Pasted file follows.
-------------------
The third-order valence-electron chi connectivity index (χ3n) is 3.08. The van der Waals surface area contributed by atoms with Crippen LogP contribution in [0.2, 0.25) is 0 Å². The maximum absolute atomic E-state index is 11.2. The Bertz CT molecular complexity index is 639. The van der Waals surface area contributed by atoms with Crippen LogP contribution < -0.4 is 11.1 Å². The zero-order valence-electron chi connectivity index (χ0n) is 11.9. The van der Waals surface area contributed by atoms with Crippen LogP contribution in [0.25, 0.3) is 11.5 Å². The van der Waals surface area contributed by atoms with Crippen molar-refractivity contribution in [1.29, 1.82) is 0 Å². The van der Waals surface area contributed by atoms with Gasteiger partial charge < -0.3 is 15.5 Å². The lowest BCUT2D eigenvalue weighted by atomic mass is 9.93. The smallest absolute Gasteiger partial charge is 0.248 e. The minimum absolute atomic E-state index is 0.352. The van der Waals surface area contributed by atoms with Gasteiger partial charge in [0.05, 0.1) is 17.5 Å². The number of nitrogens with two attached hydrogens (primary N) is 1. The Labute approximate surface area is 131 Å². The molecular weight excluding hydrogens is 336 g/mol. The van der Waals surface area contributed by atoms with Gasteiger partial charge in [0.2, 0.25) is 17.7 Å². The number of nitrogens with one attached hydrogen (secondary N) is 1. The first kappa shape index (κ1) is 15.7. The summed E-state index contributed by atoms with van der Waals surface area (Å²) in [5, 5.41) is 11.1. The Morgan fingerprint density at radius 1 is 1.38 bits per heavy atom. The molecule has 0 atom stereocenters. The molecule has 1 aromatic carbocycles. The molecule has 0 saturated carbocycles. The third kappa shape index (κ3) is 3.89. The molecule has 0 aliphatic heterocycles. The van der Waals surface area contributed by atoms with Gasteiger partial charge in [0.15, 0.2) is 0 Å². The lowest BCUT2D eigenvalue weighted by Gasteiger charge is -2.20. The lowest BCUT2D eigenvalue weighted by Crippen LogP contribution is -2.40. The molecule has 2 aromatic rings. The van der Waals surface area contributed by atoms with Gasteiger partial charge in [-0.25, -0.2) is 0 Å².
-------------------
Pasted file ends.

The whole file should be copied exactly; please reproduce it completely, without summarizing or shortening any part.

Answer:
The third-order valence-electron chi connectivity index (χ3n) is 3.08. The van der Waals surface area contributed by atoms with Crippen LogP contribution in [0.2, 0.25) is 0 Å². The maximum absolute atomic E-state index is 11.2. The Bertz CT molecular complexity index is 639. The van der Waals surface area contributed by atoms with Crippen LogP contribution < -0.4 is 11.1 Å². The zero-order valence-electron chi connectivity index (χ0n) is 11.9. The van der Waals surface area contributed by atoms with Crippen LogP contribution in [0.25, 0.3) is 11.5 Å². The van der Waals surface area contributed by atoms with Crippen molar-refractivity contribution in [1.29, 1.82) is 0 Å². The van der Waals surface area contributed by atoms with Gasteiger partial charge < -0.3 is 15.5 Å². The lowest BCUT2D eigenvalue weighted by atomic mass is 9.93. The smallest absolute Gasteiger partial charge is 0.248 e. The minimum absolute atomic E-state index is 0.352. The van der Waals surface area contributed by atoms with Gasteiger partial charge in [0.05, 0.1) is 17.5 Å². The number of nitrogens with two attached hydrogens (primary N) is 1. The Labute approximate surface area is 131 Å². The molecular weight excluding hydrogens is 336 g/mol. The van der Waals surface area contributed by atoms with Gasteiger partial charge in [0.2, 0.25) is 17.7 Å². The number of nitrogens with one attached hydrogen (secondary N) is 1. The first kappa shape index (κ1) is 15.7. The summed E-state index contributed by atoms with van der Waals surface area (Å²) in [5, 5.41) is 11.1. The Morgan fingerprint density at radius 1 is 1.38 bits per heavy atom. The molecule has 0 atom stereocenters. The molecule has 1 aromatic carbocycles. The molecule has 0 saturated carbocycles. The third kappa shape index (κ3) is 3.89. The molecule has 0 aliphatic heterocycles. The van der Waals surface area contributed by atoms with Gasteiger partial charge in [0.15, 0.2) is 0 Å². The lowest BCUT2D eigenvalue weighted by Gasteiger charge is -2.20. The lowest BCUT2D eigenvalue weighted by Crippen LogP contribution is -2.40. The molecule has 2 aromatic rings. The van der Waals surface area contributed by atoms with Gasteiger partial charge in [-0.25, -0.2) is 0 Å².